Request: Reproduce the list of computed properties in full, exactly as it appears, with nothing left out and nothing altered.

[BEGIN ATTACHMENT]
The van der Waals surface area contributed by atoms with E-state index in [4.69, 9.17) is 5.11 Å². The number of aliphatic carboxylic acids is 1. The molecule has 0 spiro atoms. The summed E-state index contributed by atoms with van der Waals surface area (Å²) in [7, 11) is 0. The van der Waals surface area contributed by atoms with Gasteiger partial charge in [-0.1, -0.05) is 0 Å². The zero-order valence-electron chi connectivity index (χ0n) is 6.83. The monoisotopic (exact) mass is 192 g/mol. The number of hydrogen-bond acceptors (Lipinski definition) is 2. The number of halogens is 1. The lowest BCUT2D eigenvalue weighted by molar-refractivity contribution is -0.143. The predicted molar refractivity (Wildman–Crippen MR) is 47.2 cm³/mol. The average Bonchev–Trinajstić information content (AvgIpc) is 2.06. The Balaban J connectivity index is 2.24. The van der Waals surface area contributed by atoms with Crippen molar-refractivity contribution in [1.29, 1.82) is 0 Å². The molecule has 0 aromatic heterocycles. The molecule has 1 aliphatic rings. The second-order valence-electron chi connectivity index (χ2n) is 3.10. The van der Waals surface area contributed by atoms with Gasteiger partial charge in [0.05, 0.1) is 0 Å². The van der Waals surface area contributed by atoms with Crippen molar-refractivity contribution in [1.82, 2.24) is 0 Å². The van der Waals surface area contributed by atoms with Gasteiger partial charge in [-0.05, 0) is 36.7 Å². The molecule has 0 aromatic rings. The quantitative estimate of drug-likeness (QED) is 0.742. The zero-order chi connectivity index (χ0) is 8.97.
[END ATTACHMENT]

The van der Waals surface area contributed by atoms with E-state index in [4.69, 9.17) is 5.11 Å². The number of aliphatic carboxylic acids is 1. The molecule has 0 spiro atoms. The summed E-state index contributed by atoms with van der Waals surface area (Å²) in [7, 11) is 0. The van der Waals surface area contributed by atoms with Gasteiger partial charge in [-0.1, -0.05) is 0 Å². The zero-order valence-electron chi connectivity index (χ0n) is 6.83. The monoisotopic (exact) mass is 192 g/mol. The number of hydrogen-bond acceptors (Lipinski definition) is 2. The number of halogens is 1. The lowest BCUT2D eigenvalue weighted by molar-refractivity contribution is -0.143. The predicted molar refractivity (Wildman–Crippen MR) is 47.2 cm³/mol. The average Bonchev–Trinajstić information content (AvgIpc) is 2.06. The Balaban J connectivity index is 2.24. The van der Waals surface area contributed by atoms with Crippen molar-refractivity contribution in [1.29, 1.82) is 0 Å². The molecule has 0 aromatic heterocycles. The molecule has 1 aliphatic rings. The second-order valence-electron chi connectivity index (χ2n) is 3.10. The van der Waals surface area contributed by atoms with Gasteiger partial charge in [0.05, 0.1) is 0 Å². The van der Waals surface area contributed by atoms with Crippen molar-refractivity contribution in [1.82, 2.24) is 0 Å². The van der Waals surface area contributed by atoms with Gasteiger partial charge in [-0.05, 0) is 36.7 Å². The molecule has 0 aromatic rings. The quantitative estimate of drug-likeness (QED) is 0.742. The zero-order chi connectivity index (χ0) is 8.97.